KAVANAGH, Patrick: The Green Fool
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London: Joseph, 1938. pp. 350. First edition. Original black cloth, titled in gilt (variant binding?). A very good copy. Exceedingly rare.
Patrick Kavanagh (1904-1967) farmer, shoemaker, poet and novelist was born at Iniskeen, County Monaghan and educated locally. His first book ‘Ploughman & Other Poems’ was published in 1936. Today he is recognised as a major Irish poet with universal appeal and is the subject of numerous studies.
Shortly after the publication of ‘The Green Fool’ in 1938, Oliver St John Gogarty brought and won a libel action against the publisher, Michael Joseph. Gogarty was still smarting from a libel action which he had lost the previous year (in a case in which Samuel Beckett had given evidence for one of the plaintiffs). The passage to which Gogarty took exception seems today innocuous enough. Kavanagh, on his first visit to Dublin, called on various literary figures, and he described his reception at Gogarty’s house as follows - “I mistook Gogarty’s white-robed maid for his wife - or mistress. I expected every poet to have a spare wife”. The book was withdrawn and Gogarty was awarded damages of £100.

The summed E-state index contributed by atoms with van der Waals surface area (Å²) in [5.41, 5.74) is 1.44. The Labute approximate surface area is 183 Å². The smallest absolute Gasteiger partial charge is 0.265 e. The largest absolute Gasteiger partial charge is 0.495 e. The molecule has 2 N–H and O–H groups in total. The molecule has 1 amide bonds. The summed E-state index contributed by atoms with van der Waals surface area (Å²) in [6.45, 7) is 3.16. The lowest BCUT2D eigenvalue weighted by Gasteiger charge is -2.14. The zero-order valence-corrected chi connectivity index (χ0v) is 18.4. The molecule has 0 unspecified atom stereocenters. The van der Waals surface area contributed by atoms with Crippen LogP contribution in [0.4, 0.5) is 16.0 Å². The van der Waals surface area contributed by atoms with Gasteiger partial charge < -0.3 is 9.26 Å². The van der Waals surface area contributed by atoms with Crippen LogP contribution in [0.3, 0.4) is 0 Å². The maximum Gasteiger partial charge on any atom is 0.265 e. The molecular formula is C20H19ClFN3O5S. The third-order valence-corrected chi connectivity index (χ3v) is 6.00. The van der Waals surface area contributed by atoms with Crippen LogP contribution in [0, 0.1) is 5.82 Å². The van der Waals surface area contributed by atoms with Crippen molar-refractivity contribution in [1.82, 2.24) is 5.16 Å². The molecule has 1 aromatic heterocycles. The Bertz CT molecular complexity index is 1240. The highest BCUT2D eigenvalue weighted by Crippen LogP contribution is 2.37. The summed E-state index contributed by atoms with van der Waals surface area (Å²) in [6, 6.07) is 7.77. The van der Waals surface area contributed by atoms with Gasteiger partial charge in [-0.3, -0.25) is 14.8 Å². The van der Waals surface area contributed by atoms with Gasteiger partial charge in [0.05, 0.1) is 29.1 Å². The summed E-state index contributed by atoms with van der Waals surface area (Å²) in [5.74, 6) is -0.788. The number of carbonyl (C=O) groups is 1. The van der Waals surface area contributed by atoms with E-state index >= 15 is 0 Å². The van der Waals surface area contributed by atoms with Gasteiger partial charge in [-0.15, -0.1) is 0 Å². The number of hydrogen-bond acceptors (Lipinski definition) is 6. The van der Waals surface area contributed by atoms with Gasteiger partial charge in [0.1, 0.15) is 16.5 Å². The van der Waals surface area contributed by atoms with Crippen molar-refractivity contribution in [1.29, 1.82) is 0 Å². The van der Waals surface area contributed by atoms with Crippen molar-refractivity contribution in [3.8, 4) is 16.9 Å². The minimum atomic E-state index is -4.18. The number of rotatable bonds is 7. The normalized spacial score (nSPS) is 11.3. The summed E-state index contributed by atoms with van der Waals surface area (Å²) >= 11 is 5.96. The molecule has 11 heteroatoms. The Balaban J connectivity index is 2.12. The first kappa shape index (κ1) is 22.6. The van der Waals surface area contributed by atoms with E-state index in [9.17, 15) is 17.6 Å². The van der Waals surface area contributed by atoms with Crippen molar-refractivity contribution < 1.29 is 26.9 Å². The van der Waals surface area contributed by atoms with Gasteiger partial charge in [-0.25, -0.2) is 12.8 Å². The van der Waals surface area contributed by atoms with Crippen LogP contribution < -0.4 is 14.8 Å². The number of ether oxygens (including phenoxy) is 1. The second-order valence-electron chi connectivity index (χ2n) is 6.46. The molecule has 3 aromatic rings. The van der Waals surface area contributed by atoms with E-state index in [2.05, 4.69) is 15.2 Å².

Kavanagh went into several bookshops in Dublin in October 1938 where he demanded that the proprietor put the book in the window or there would be repercussions. Kavanagh visited Fred Hanna’s bookshop on Nassau declaring his name was “Kavanagh and I’m an Irish Poet.” He threatened to “wreck the joint” if his book wasn’t put in the window. Hanna obliged fearing a scene, he then went into Hodges Figgis and began to throw books around the shop in a rage that his book was not in the window. When approached by a member of staff, Kavanagh responded: “Be careful, I will break every bloody bookshop in the city up.” The rest of the book stores including Browne & Nolan and the Grafton Bookshop refused to stock his book and Kavanagh complained that he was living in a “Fascist State.”
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